I've noticed the RF gets worse when I use 4 conductor twisted pair wire over standard 2 conductor+shield.  

I've also noticed that the noise is present in the console when the 48V is turned on with NOTHING connected to the board.  

However it is CONSIDERABLY louder when the mics are connected to those inputs.  

With nothing connected, I have to pretty much pin the mic gains to hear anything, which I figured might be something that can't be eradicated.

I've tried placing the mics in different parts of the building (the place is about 3000sqft.), varying proximities from the console, etc.

Let me know if you need any other info.

Phil, I'm reading that article you linked me to as soon as I post this.

Thanks to the both of you again!!!

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ebeam

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Re: Grounding/Shielding
« Reply #17 on: June 10, 2004, 04:45:31 pm »

gtphill wrote on Thu, 27 May 2004 01:41



Part of your problem is that you have unbalanced your setup by the use of T/S cabling.


Yes, I realize this and it was intentional.  The Lynx outputs can be switched +4/-10 and connected using the cabling I described.  The reason I did this is that to maintain balanced signal through my passive volume control would require a 4 gang pot and I'm using short cable runs anyhow.

Quote:


The extra cable capacitance of star quad is not worth it for your unbalanced interconnects.


OK, but its what I already have from making mic cables and such and its really not much more expensive.  There's not really any harm is there?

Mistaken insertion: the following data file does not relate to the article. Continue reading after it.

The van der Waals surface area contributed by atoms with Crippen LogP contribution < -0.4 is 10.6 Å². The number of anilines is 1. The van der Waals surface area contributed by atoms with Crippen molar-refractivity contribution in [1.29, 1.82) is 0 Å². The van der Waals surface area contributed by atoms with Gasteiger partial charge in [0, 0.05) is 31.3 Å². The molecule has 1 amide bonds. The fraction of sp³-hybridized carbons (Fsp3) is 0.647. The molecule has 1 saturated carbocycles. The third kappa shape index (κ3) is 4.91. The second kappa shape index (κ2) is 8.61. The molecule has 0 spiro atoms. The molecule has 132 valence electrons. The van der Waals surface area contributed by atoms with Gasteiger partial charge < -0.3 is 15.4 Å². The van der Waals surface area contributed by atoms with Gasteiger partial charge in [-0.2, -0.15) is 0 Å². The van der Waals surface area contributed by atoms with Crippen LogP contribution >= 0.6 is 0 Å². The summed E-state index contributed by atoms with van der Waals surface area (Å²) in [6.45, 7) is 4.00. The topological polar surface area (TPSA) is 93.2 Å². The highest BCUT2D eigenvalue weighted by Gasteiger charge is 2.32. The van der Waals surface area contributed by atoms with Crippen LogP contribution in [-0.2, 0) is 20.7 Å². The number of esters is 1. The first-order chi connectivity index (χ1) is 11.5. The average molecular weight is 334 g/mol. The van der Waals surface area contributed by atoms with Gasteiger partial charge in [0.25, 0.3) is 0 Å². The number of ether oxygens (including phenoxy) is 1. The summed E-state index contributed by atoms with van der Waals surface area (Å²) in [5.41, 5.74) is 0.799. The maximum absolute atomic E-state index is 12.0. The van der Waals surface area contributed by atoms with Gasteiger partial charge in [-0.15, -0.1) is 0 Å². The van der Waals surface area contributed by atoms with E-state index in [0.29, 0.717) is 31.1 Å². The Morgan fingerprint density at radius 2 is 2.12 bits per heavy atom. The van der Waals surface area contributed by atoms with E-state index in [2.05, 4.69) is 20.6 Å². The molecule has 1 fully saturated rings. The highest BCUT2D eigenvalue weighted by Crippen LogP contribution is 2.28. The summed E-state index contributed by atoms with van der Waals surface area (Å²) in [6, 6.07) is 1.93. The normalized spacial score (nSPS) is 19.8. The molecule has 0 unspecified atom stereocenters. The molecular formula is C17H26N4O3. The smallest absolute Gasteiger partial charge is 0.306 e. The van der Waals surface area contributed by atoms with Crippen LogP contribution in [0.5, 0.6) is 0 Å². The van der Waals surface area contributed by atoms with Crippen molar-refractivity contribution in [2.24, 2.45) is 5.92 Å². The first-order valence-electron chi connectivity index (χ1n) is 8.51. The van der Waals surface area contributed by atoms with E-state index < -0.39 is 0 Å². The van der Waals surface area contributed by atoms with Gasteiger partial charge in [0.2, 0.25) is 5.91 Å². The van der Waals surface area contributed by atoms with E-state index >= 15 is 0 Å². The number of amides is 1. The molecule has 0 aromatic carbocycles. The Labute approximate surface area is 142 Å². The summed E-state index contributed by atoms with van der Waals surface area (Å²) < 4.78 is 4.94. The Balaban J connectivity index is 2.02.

Quote:


If the shield is left unterminated, is can be possible to create an internal amplifier feedback loop, where very high frequencies on the speaker output cables couple back into the signal inputs, resulting in ultrasonic oscillations.  It is rare, but known to exist.  Connecting the shield provides a shunt for most of this.


Interesting...I'm planning on wiring it with the shield connected.

Quote:


Start by reading Rane Note 151:
http://www.rane.com/note151.html

Then read Rane note 110:
http://www.rane.com/note110.html

Then properly balance your setup utilizing 1:1 isolation transformers and proper cabling.

Then go to AES.org and download Preprint 5747, "Common-Mode to Differential-Mode Conversion in Shielded Twisted-pair Cables (Shield-Current-Induced-Noise)"

Finally, build the device in the posted figure and test all of you equipment to see if it is Pin 1 compliant.



Good reading, I already read 110 and I'm printing 151.  I think I'm going to stay unbalanced for the time being until I have a lot of time and more money to invest.  I still have quite a bit of unbalanced gear and my patchbay is unbalanced...

Thanks for your help.
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Ben Myers